Geog 258: Maps and GIS

February 13, 2006 (Fri)

Quantitative thematic maps


Reading: chapter 7


Map symbolizations for quantitative thematic maps


Some map symbols have connotation of varying magnitude in value

Use them for representing the attribute measured in an ordinal, interval and ratio level



Measurement and count


How quantitative information is measured


Direct measurement from a zero-dimensional geographic feature (e.g. height of tree)

Use of data collection area: how many within the unit (e.g. census count)

Interpolation: inferred values from sample points (e.g. temperature)


Three spatial sampling methods


Measuring values at all locations are often infeasible

Appropriate sampling scheme needs to be employed


Random: arbitrarily sampled points

Systematic: gridded points

Stratified: make sure that certain characteristics of the population are adequately sampled


What is desirable sampling scheme?

As dense as possible in terms of random or systematic sampling

Be stratified in an appropriate (given applications) manner


Commonly used quantitative thematic maps


Proportional symbol map


varies map symbols in proportion to the magnitude


Map A                                     Map B                                     Map C


Difference between A and {B, C}?

Difference between B and C?


Proportional symbol map can use either pictographic or geometric element

Value can be measured either in continuous scale or be range-graded

Range-grading often adopts perceptual scaling to adjust for human eye’s underestimation of symbol size (in other words, the size of symbol is not exactly in proportion to magnitude in values of geographic features, but rather is slightly larger than their proportional values)


Proportional symbol map can be used for portraying point-like or line-like features; for example, line thickness or width is used to represent varying road class (which is ordered; see Figure 7.5)


Size of Shopping Mall


The location of symbol can be either at the actual location or in the representative location 


Dot map


This time, does not use size, use the number of dots to represent varying magnitude


How it is made?


Let’s say there are 10,000 people n in Pierce County

You decide unit value for each dot, let’s say 1000

The number of dots = total number of counts / unit value = 10,000 / 1000 = 10

As a result, 10 dots will be placed in Pierce County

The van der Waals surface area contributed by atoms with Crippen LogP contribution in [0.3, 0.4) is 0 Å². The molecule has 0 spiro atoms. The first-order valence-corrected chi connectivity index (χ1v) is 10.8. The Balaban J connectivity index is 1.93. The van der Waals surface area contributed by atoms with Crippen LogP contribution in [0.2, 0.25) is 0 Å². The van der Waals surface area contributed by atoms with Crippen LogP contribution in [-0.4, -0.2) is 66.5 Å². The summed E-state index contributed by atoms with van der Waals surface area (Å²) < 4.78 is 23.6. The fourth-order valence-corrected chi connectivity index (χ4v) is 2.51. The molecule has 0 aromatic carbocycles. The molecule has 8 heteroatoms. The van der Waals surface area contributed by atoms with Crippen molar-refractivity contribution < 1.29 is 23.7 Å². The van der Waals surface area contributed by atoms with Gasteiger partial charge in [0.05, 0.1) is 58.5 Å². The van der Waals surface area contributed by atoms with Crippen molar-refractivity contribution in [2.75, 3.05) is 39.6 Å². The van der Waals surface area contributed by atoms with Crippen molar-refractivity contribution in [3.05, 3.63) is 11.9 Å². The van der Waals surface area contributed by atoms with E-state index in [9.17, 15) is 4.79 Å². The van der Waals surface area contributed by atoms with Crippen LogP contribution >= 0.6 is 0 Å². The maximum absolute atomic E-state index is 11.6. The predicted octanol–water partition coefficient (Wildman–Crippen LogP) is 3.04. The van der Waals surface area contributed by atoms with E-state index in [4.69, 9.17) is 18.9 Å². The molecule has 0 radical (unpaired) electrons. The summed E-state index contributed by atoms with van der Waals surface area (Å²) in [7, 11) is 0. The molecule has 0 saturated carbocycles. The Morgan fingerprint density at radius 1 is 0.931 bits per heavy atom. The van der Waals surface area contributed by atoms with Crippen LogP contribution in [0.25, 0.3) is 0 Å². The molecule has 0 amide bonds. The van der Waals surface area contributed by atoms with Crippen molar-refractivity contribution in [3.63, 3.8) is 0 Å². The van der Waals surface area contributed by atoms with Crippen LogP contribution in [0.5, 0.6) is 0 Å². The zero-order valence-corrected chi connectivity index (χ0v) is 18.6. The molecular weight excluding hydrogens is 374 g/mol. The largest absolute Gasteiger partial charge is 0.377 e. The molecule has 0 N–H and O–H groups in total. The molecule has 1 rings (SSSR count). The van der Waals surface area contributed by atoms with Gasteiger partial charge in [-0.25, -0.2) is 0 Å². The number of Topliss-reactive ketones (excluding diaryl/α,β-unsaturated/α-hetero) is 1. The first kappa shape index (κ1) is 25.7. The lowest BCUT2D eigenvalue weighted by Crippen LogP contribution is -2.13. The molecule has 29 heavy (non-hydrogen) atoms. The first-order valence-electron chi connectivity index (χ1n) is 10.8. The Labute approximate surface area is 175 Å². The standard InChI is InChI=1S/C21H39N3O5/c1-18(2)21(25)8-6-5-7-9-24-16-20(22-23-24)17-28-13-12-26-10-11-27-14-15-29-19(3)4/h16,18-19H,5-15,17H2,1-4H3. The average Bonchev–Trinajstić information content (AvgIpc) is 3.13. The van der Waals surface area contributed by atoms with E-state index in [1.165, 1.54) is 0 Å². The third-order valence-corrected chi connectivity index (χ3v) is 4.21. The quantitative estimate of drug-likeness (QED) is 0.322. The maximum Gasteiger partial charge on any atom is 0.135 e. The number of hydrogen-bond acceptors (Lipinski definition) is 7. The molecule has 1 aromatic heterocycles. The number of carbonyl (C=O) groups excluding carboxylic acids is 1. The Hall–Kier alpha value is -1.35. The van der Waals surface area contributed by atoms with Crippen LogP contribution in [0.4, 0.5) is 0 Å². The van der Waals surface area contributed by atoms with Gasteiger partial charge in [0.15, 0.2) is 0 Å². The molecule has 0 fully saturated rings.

How it works? I mean how people read/interpret this kind of map?


People usually do not count the number of dots, but rather attempt to gain a general impression of spatial distribution (how dense and how sparse)





Also the location of dots cannot be considered exact. Most of the time, it is randomly distributed within the observation unit (especially computer mapping). So what if the data is complied in the level of State? It is possible that many dots can be distributed in desert area, which does not provide fair representation of population distribution. Sometimes it is useful to adjust the distribution of dots to true variations given by related variables (e.g. land use).


Choropleth map


One of the most widely used thematic map

Due to prevalence of census data

Choro + pleth = area + value

Value applied to area


Values in area are shaded in varying tones of color (color hue or saturation)

As the value is measured in a ratio scale, a range of possible values are large.

It is common to group values into the limited number of class (classification)

The number of classes and classification methods have tremendous impact on appearance

Such decisions should be justified whenever appropriate (refer back to cartographic abstraction)



Can population density (normalized value) be seen as continuous phenomenon or discrete phenomenon? The value reported within the areal unit is presumed to be uniform. Tax rate per county? Representative value (e.g. median income, median age per census tract) is also seen as continuous statistical surface. If such values can be measured at all locations, it is considered continuous.


Isoline map


Shows continuous surface

Changes are gradual rather than abrupt

Usually made from interpolation of values at sampled points




Phenomenon space


Map types can be placed into two-dimensional matrix.


(1) Row: Discrete or continuous

Can values be measured at all locations?


(2) Column: Abrupt or smooth

Do values change abruptly or smoothly?






Proportional symbol map*

Dot map


Choropleth map

Isoline map


*when feature is at actual location

Other maps




Varies areal size in proportional to magnitude of values

It distorts geometry of real geographic features (e.g. political boundary), but sometime it can provide a fair portrayal of geographic phenomenon that you’re interested in because land size often overshadow our fair perception. Are you interested in candidate vote or land size?




Population map of the U.K.



Dasymetric maps


Shows variation within areas of inherent homogeneity

Small variation within area and large variation between areas



Compare cartogram/dasymetric maps to choropleth map


Cartogram vs. choropleth map: whether area size varies

Dasymetric vs. choropleth map:  the nature of boundary


Multivariate maps


Multiple variables can be mapped; good for showing related info (e.g. ethnic composition)



 use Chernoff’s method


Review questions


What type of map is this? {proportional symbol, dot, choropleth, isoline, cartogram, dasymetric}




What type of maps are these? {proportional symbol, dot, choropleth, isoline, cartogram, dasymetric}



What type of maps is this? {proportional symbol, dot, choropleth, isoline, cartogram, dasymetric}